Absent the massive federal-court award to Motorola Solutions, the Hytera U.S. divisions would remain viable businesses—a fact acknowledged in the Motorola Solution motion for dismissal. For the year ending on Dec. 31, 2019, the two primary Hytera U.S. divisions generated combined revenues of $42.9 million, although the net operating income resulted in a loss of about $100,000, according to the Huang declaration.
While the bankruptcy-sale schedule has been set in California, a federal-court judge in Chicago has yet to rule on a Motorola Solutions permanent-injunction request that would block Hytera from selling any of the contested DMR products worldwide. Motorola Solutions’ attorneys have argued that “no legitimate buyer will engage until
the scope of injunctive relief is determined in the Illinois Trade Secret Case.”
With this in mind, Motorola Solutions attorneys claim that the bankruptcy sale is part of Hytera’s plan to “plan is to have an insider sale approved to create a judgment-proof ‘new’ ‘Hytera US’ affiliate who will continue making illegal, infringing sales with impunity—presumably arguing that Motorola must file new lawsuits against that ‘new’ entity and its ‘new’ products, all to further delay or completely avoid paying Motorola a single dollar of the judgment entered by the U.S. District Court for the Northern District of Illinois.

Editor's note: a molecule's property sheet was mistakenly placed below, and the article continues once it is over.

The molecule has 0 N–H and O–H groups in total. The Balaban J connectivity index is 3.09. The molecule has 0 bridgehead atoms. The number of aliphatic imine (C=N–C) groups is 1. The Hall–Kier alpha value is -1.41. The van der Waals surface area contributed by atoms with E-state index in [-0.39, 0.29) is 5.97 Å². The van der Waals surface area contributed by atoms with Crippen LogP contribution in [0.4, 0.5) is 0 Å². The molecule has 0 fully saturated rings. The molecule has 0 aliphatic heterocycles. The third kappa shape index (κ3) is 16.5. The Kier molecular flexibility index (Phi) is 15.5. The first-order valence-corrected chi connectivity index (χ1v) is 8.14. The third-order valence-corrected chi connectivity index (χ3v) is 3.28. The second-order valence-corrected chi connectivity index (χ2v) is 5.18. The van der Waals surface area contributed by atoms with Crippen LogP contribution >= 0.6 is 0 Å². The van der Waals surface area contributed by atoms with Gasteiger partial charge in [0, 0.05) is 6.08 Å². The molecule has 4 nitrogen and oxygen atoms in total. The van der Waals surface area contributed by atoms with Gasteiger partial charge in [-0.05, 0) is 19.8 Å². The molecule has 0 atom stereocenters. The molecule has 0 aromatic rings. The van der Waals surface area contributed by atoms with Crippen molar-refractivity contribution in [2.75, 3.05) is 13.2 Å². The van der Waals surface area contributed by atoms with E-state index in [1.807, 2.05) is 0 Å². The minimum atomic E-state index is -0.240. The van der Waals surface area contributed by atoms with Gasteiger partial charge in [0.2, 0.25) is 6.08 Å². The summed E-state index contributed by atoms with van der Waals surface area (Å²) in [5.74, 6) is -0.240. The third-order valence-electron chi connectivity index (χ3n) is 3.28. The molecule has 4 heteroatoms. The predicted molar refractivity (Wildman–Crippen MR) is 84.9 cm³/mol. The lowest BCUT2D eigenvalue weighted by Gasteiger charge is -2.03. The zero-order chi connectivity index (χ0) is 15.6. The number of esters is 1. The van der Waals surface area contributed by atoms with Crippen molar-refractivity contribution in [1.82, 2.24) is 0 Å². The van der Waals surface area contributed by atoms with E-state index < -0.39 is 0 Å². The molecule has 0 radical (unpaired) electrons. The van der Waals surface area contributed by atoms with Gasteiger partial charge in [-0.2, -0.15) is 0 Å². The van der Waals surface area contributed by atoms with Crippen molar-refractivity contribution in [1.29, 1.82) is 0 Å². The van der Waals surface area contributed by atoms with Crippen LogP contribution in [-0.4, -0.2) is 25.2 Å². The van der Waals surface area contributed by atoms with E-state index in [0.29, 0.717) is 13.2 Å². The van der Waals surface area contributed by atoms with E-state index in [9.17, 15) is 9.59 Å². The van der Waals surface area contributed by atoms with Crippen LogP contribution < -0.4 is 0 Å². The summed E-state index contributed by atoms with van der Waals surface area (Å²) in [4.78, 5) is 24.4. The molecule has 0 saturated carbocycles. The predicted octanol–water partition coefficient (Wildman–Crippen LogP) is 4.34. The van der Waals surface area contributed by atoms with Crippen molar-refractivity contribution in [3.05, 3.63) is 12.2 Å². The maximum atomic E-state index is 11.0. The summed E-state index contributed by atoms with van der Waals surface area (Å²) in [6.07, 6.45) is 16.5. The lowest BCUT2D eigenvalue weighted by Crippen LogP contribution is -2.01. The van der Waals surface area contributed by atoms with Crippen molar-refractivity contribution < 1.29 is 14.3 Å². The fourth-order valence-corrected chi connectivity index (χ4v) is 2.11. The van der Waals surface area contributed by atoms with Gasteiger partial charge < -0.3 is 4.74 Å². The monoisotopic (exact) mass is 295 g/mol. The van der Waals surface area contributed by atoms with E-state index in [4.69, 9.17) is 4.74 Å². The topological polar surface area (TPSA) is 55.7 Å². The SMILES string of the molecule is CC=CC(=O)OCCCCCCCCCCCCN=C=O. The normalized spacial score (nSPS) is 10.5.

“That plan—to use the bankruptcy courts to evade Motorola’s judgment and launder Hytera’s U.S. business before continuing with a newly-fashioned different-in-name-only successor—is ‘classic’ bad faith.”
During the federal-court trial that began last November, Hytera attorneys acknowledged that three former Motorola (the company had not yet changed its name to Motorola Solutions at the time) employees—Samuel Chia, Y.T. Kok and G.S. Kok—accessed more than 7,000 Motorola documents prior to each of them leaving and joining Hytera in 2008. However, Hytera attorneys described the three engineers as “bad apples” who did not share with anyone else at Hytera that the DMR trade secrets and software were taken from Motorola.
Hytera attorneys have asked for a new trial and argue that the award to Motorola should be reduced significantly, if the decision is not reversed. In contrast, Motorola Solutions asks that the financial award that China-based Hytera should pay should be increased by including the profits that Hytera has realized during the time since the trial started, interest and attorney fees.
Hytera also has argued that an injunction issued by a U.S. federal court only should apply within the U.S., which would mean Hytera could sell the DMR products in other countries. But Motorola Solutions asserts that language in the Defend Trade Secrets Act (DTSA) supports granting worldwide injunction in this case, because Hytera engaged in an “act in furtherance of the offense” in the U.S. through its participation in U.S. trade shows.